Democratic lawmakers should be wary of downplaying the Congressional Budget Office’s score for President Biden’s social spending bill if the estimates undercut the administration’s argument that the legislation is fully paid for, former CBO Director Douglas Holtz-Eakin told FOX Business’ Neal Cavuto on Wednesday.
Earlier this week, current CBO Director Phillip Swagel said a proposal for enhanced IRS enforcement to crack down on tax evaders would raise about $120 billion over the next decade, far less than the White House projects, the New York Times reported. The assertion drew pushback from the White House as well as Democratic Rep. Josh Gottheimer, who said the Treasury’s oft-cited estimate of $400 billion is "if anything, too conservative."
Cavuto asked Holtz-Eakin about the possibility that Democratic lawmakers could dismiss or ignore the CBO’s score if estimates missed their targets and "find another referee" for the spending bill.
"Congress makes the rules. They can change the rules, and they could ignore CBO entirely. They have the votes to do that, but they have spent two decades or more building up the CBO to do exactly the work it's doing right now, saying they are the gold standard," Holtz-Eakin said on "Cavuto: Coast to Coast." "It's pretty hard to turn your back on that."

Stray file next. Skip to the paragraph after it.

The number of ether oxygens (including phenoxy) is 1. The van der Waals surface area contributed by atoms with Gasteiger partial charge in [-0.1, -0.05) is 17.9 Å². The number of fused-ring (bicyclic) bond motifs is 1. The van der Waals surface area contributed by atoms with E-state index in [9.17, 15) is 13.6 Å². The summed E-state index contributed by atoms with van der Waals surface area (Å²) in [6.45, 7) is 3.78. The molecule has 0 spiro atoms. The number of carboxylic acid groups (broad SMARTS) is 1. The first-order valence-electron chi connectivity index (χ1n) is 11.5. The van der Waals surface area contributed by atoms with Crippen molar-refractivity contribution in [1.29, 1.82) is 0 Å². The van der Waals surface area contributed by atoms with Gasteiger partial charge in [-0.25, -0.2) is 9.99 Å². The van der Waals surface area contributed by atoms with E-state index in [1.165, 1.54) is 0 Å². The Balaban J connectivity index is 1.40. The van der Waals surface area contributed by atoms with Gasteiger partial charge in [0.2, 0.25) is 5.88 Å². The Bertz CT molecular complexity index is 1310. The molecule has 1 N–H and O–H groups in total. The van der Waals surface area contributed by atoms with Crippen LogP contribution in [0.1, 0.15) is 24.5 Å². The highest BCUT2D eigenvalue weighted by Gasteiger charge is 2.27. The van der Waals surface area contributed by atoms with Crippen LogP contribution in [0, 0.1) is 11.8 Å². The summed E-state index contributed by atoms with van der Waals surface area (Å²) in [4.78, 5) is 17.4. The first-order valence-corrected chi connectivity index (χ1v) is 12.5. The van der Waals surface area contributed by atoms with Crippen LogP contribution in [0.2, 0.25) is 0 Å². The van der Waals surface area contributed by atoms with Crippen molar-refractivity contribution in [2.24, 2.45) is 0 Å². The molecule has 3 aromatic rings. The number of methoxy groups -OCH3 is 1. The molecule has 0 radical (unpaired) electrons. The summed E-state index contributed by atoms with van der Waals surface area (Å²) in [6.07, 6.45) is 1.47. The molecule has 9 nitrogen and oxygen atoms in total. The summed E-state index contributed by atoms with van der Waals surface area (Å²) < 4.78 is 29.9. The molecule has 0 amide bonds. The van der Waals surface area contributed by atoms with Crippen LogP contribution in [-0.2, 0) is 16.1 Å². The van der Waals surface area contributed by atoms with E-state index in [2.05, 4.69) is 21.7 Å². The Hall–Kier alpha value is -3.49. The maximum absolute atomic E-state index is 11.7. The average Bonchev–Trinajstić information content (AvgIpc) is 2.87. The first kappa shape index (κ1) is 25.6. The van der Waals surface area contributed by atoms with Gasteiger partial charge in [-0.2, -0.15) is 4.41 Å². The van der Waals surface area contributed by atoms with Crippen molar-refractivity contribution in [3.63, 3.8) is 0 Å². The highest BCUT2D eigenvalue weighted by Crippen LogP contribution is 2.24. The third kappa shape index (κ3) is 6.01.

"Congress created a CBO in 1974 because it couldn't trust the numbers it was getting from the administration. They have said now, for four decades, these are our guys. They're the best. And it's tough then to say, ‘I disagree with this time. We're going to ignore you.’ That's a hard thing to pull off," he added.
The CBO is expected to release its full estimates for Biden’s spending bill, including the cost of its policies and potential revenue generated by its pay-fors, by the end of the week. The score is seen as a key step to appease moderate Democrats in both the House and Senate who have raised concerns about the bill’s price tag.
A group of five key moderate Democrats, including Gottheimer, have agreed to vote for the spending bill no later than this week following the CBO score release. The moderates indicated they would work with other lawmakers to address any discrepancies between the CBO score and the administration’s estimates.
"CBO is going to read the bill, and they're going to score what the bill says, not what someone hopes it says or what someone has said it will do," Holtz-Eakin added.